# Integration of Series Expansion of Exponential Function

There is a theorem that the power series can be integrated term by term over any closed and bounded interval contained in the interval of convergence.

I assume I am using this theorem when I obtain the series expansion of $$\tan^{-1} (x)$$ by integrating each term in the power series expansion of $$\frac{1}{1+x^2}$$. But this theorem fails me when I apply it to the power series expansion of $$\ e^x$$

Since $$e^x=1+x+\frac{x^2}{2!}+\frac{x^3}{3!}.....(1)$$ Now integrating both sides $$\int e^xdx=\int 1\ dx+\int x\ dx+\int \frac{x^2}{2!}\ dx....$$ $$e^x=x+\frac{x^2}{2!}+\frac{x^3}{3!}....(2)$$ I belive eq (1) and eq(2) are different. I know that I haven't added the constant of integration. That is because as I mentioned earlier the series expansion of $$tan^{-1}x$$ i obtained by integration of series expansion of $$\frac{1}{1+x^2}$$ and no integration constant was added there. And I know that expansion is correct because I got that from "tom apostol calculus 1" $$\int\frac{1}{1+x^2}=\int1-\int x^2+\int x^4-\int x^6.... (3)$$ $$tan^{-1}x=x-\frac{x^3}{3}+\frac{x^5}{5}......(4)$$ So how is eq (4) supposed to be right if eq(2) is wrong.

• Integration constant? Jan 29, 2020 at 8:43
• Where is the constant? Jan 29, 2020 at 8:44

$$\int_0^x e^tdt=e^x\color{red}{-1}$$ matches your term-wise integration. (While $$\displaystyle\int_0^x t^ndt=\dfrac{x^{n+1}}{(n+1)!}$$, constant term is $$0$$.)

• the series expansion of tan inverse is obtained by a similar integration of an expansion which does not involve adding a constant. I have explained it in detail in an edit. Could you please read it and explain why the first one is wrong but the second one right Jan 29, 2020 at 14:28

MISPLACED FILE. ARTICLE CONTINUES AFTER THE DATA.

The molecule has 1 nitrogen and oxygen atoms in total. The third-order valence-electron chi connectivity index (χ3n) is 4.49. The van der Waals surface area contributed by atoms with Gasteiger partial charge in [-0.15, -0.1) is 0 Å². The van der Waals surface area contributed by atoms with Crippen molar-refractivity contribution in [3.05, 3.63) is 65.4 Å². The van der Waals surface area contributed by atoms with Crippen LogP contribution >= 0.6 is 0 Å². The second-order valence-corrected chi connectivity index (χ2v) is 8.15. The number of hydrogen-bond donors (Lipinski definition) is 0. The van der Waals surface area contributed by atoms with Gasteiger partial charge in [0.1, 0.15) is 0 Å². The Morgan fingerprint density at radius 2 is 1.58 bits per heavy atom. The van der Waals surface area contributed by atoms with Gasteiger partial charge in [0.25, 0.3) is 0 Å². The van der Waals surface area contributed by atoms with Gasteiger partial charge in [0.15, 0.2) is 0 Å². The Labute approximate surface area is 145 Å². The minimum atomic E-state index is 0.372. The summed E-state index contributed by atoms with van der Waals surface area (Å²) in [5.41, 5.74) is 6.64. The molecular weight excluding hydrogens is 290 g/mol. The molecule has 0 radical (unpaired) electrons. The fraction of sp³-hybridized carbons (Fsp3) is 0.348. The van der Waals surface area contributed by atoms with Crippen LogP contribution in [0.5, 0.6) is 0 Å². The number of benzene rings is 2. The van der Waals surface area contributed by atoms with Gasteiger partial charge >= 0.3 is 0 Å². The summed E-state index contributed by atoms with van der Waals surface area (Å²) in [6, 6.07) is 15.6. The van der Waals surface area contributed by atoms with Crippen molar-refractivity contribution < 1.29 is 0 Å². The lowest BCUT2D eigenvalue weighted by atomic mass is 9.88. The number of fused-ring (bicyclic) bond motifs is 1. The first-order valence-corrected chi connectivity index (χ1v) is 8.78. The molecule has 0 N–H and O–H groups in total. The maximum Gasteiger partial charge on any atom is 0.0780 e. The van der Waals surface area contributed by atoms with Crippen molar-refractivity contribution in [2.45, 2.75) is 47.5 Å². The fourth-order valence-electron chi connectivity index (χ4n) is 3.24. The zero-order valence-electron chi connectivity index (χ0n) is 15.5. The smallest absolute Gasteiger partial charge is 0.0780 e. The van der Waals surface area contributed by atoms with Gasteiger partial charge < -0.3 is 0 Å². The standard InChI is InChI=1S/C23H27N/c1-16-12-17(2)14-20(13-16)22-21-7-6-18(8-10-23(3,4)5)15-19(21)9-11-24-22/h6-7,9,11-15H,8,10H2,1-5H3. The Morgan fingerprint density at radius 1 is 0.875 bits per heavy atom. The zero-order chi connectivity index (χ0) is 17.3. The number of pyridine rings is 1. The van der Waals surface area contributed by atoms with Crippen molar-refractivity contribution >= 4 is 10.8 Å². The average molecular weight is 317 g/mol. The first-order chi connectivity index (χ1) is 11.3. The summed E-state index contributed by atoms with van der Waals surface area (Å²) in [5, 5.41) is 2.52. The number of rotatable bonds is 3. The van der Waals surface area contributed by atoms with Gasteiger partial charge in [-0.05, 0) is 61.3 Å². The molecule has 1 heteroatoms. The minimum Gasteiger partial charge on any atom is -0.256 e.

• @SiddharthPrakash: if you understood my answer, you know that the constant is $\arctan(0)$.
– user65203
Jan 29, 2020 at 14:29
• I get your answer now thank you very much Jan 29, 2020 at 14:38

You have to add a constant when you take anti-derivative. The two expression you got for $$e^{x}$$ are some except for the constant term so there is no contradiction.

• the series expansion of tan inverse is obtained by a similar integration of an expansion which does not involve adding a constant. I have explained it in detail in an edit. Could you please read it and explain why the first one is wrong but the second one right Jan 29, 2020 at 14:27
• @SiddharthPrakash In the second case you got a correct result by a wrong method! The constant of integration can happen to be $0$ in some cases but it is wrong to omit the constant. Jan 29, 2020 at 23:23

You're forgetting the +C!

• As for the inverse tangent expansion you found, it does involve adding a constant, it just happens that $C=0$. You have just found the right answer by accident in this case. Jan 29, 2020 at 16:59